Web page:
Best of all possible worlds

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  • The Philosophy Of Optimism In Voltaire's 'Candide'

    optimism; there are many instances that indicate this in the text, especially surrounding the Eldorado episode. Optimism is the idea that God created the “best of all possible worlds” (Leibniz 228), and that the presence of evil is not something that God cooperates in but is something that God merely permits and directs at good (183). He makes the assumption that “we have no need of revealed faith to know that there is such a sole principle of things…

    Words: 2128 - Pages: 9
  • A Comparison Of Optimism In Voltaire's Candide

    Pangloss’s philosophy about life stated that, “things cannot be otherwise: for, since everything was made for a purpose, everything is necessarily for the best purpose” (Voltaire, pg. 18). Pangloss, too becomes familiar with the outside world, but maintains an optimism towards life that blinds him of reality. Pangloss was nearly hanged, imprisoned, beaten, and close to being dissected, but even after all of those events Pangloss still believed that everything was for the best in this world.…

    Words: 793 - Pages: 4
  • Theme Of Optimism In Candide

    conditions by applying rational thoughts to natural happenings. Voltaire depicted the ideas of the Enlightenment but was satirized into his novella, Candide. Through his novella Candide, Voltaire added his personal thoughts by criticizing the nobility, philosophies, the church, and the cruelty. Voltaire attacks the idea of optimism. Candide is a story about a young man’s adventures throughout the world, where he witnesses evil and disasters. Throughout…

    Words: 619 - Pages: 3
  • Brecht's 'The Good Person Of Szechwan'

    being trickier than she envisioned, and the shop soon transforms into a poorhouse that pulls in vagrants, wrongdoing and police supervision. The play epitomizes the substances of the lives of poor people, attempting to remain above water in the midst of the streams of industrialisation and free enterprise. Goodness, which is by all accounts the overwhelming worry of the play really takes a moment put, with the point of the play being to watch and less to admonish. As Brecht states, discussing…

    Words: 1312 - Pages: 6
  • Parmenides Argument For The Existence Of God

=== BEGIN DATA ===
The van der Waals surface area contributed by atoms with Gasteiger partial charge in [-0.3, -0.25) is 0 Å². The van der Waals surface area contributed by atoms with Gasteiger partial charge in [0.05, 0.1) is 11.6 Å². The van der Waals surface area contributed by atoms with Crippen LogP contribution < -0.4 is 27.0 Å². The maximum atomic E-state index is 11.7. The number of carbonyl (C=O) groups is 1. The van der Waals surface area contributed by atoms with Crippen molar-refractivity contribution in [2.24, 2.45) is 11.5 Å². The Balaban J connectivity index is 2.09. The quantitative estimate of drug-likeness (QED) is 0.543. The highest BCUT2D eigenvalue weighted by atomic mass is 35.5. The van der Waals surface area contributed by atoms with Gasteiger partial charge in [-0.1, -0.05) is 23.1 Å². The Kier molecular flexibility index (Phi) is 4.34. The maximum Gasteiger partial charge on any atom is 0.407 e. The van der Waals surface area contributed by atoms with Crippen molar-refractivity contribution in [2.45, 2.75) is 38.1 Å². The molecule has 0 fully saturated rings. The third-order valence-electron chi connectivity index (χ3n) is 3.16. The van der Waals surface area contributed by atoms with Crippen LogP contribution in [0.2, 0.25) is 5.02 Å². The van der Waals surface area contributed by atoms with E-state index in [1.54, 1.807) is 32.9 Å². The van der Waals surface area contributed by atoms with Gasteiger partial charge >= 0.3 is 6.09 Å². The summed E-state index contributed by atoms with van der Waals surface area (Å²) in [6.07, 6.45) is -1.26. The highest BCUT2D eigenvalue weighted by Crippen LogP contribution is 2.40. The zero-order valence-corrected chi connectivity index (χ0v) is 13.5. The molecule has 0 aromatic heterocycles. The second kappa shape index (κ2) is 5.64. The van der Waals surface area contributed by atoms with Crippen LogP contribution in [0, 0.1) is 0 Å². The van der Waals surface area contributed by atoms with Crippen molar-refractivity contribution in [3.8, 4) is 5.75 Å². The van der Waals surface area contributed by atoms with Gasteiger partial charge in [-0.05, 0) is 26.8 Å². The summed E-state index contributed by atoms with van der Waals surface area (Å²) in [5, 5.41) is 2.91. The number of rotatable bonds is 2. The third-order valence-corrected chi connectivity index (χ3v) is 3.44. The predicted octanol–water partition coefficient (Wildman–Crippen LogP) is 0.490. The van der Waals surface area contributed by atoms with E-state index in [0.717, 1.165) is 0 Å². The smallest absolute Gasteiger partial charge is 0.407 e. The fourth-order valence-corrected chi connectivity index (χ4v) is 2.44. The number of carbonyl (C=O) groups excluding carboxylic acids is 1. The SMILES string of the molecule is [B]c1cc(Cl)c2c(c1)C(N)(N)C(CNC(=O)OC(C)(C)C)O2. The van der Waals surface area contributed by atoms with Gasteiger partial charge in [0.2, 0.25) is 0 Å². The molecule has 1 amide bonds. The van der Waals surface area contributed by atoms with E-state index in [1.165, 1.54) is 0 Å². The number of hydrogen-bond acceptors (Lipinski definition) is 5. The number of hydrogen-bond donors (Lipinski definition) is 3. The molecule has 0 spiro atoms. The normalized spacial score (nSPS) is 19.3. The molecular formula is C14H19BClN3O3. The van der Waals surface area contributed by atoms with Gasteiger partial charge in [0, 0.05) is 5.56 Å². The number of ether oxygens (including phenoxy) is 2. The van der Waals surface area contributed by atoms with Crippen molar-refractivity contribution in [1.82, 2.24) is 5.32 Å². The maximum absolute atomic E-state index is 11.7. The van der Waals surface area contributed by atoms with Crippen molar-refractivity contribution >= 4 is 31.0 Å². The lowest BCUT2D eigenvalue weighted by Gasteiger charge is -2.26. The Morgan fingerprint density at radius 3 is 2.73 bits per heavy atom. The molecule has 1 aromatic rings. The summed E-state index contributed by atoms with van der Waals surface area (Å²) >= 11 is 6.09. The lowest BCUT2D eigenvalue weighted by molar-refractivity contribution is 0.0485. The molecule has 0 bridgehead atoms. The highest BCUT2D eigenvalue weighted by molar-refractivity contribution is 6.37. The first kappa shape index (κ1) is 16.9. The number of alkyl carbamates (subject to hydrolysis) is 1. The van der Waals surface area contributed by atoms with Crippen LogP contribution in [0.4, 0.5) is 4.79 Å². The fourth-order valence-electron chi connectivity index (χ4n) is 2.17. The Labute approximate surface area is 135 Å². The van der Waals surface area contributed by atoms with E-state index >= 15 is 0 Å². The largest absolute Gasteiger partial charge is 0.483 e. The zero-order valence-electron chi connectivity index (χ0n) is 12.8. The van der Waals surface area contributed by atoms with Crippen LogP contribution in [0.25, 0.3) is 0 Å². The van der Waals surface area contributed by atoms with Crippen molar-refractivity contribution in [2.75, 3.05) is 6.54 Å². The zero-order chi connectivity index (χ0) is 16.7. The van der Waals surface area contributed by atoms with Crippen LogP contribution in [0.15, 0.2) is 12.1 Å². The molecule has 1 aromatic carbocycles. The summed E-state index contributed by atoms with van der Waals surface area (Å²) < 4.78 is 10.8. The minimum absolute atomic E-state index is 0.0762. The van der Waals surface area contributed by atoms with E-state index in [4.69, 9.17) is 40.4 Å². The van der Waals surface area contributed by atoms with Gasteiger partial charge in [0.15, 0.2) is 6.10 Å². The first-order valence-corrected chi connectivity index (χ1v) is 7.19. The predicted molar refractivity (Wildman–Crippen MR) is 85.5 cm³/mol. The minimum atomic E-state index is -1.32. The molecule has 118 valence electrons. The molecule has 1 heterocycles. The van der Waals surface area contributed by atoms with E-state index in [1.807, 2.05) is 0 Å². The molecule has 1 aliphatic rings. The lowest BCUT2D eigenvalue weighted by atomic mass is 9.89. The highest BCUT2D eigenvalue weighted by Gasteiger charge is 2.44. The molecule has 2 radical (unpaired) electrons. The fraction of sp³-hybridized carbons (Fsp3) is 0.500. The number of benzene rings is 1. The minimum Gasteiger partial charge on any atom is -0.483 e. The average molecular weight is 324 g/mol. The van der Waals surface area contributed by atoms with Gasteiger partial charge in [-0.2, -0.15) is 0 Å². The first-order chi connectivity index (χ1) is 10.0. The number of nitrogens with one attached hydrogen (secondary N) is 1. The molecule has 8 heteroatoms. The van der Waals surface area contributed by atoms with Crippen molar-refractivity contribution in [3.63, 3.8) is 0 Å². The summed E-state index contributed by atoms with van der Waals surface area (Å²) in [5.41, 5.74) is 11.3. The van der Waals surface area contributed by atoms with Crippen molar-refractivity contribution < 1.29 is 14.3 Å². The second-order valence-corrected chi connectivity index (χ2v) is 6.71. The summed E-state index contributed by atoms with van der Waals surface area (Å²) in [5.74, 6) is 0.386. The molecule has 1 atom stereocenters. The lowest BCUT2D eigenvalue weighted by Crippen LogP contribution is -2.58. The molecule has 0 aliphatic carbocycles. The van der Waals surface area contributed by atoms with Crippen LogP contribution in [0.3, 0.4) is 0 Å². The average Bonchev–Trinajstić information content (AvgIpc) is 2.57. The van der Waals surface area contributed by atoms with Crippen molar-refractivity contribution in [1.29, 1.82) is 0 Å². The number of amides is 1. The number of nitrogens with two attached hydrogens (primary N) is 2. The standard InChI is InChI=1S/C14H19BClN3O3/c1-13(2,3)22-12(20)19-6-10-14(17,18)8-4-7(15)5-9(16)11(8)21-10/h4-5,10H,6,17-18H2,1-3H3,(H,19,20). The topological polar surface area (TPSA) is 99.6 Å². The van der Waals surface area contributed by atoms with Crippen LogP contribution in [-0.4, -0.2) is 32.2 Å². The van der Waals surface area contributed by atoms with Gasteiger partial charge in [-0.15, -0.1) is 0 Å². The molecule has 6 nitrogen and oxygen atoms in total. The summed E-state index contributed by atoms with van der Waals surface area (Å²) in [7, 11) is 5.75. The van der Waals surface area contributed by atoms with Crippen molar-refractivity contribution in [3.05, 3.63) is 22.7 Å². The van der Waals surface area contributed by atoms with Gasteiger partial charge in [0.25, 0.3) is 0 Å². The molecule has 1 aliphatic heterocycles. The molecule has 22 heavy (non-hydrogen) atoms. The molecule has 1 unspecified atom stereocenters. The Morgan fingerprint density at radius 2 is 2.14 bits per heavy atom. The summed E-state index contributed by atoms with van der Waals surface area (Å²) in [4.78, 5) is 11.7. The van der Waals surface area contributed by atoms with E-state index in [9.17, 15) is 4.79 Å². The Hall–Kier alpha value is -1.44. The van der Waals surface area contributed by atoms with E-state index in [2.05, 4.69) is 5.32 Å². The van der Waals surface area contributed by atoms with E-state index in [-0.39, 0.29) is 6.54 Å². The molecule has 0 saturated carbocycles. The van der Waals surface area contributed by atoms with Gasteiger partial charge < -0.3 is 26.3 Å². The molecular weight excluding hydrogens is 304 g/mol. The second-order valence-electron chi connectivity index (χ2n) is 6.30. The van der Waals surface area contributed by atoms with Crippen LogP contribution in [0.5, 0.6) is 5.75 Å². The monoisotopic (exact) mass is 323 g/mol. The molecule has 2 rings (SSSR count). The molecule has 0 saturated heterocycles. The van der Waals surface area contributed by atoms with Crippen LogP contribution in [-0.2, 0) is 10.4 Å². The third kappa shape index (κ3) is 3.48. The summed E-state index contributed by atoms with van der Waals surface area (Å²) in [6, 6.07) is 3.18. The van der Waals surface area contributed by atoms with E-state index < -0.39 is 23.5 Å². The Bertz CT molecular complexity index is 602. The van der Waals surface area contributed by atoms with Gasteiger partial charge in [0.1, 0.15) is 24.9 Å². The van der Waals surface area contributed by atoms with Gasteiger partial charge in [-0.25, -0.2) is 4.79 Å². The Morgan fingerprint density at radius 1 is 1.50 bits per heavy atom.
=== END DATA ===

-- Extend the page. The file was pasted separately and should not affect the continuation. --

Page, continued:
of “ex nihilo nihil” is quite important to his argument about the perfection of the world. It is impossible that the world could be created from nothing, since, according to Parmenides, “what is not” cannot exist. From this premise, he argues that since there is nothing that can be called what-is-not the world cannot have any deficiencies, since deficiency would imply the existence of “what-is-not. While this argument is logical, the next step he takes is less tenable. He argues next that…

    Words: 1011 - Pages: 5
  • Summary: The Five People You Meet In Heaven

    EGH318: Assessment 2: Impossible and Unnatural Text Worlds in The Five People You Meet in Heaven’ In order to understand and conceptualise all language we encounter, we construct mental representations. These representations; known as text worlds, may be shaped differently depending on the individual, but are a part of how all linguistically adequate people process language. It is these text worlds and how humans make sense of them that is the underlying focus of what has been coined; Text World…

    Words: 985 - Pages: 4
  • Possible Worlds: Why Do Children Pretend? By Alison Gopnik

    In the essay “Possible Worlds: Why do Children Pretend?” by Alison Gopnik she explains her theory of counterfactual thinking and the result of that being possible worlds. Gopnik suggests that counterfactuals are the possibilities of what could have occurred in life. These counterfactuals are the cause, and the effect is the creation of possible worlds. Gopnik defines possible worlds as “the productions of hope and imagination” (163). Possible worlds are seen as the result of a counterfactual;…

    Words: 1733 - Pages: 7
  • Lewis Counterfactual Analysis

    He suggests that there might not need to be a link of counterfactual dependance between the first causal event and it’s consequence, rather merely a chain of counterfactual dependencies from the first event to the second, and then the second to the third. This can be continued with as many events as desired, so long as all of them from event one through to the final are distinct events, which are sequentially linked by counterfactual dependance. In our case of the trolley problem for example, we…

    Words: 2048 - Pages: 9
  • Why Do Fiction Exist

    actually exist, how one may even discuss the fictional, and characters as literary artefacts. Firstly there is an important distinction among fictional objects and descriptions. Fictional objects are imaginary characters, locations, and events. Fictional descriptions conversely, are untrue statements such as ‘Shakespeare travelled to Mars for Christmas’. While all the objects in the sentence are real, it is an untrue statement. As we draw these distinctions, one…

    Words: 910 - Pages: 4
  • Social Media Persuasive Essay

    our day and also has consumed us with false visions of the way we perceive our world. In Malcolm Gladwell’s article, “Small Change: Why the Revolution Will Not Be Tweeted”, Gladwell discusses the negative side of pairing activism and social media together. Social media places activists in a negative light by their ability to hide behind a screen. Thus, this negative light that social media brings, also brings upon a negative light when counterfactually thinking. We have allowed ourselves to let…

    Words: 1375 - Pages: 6
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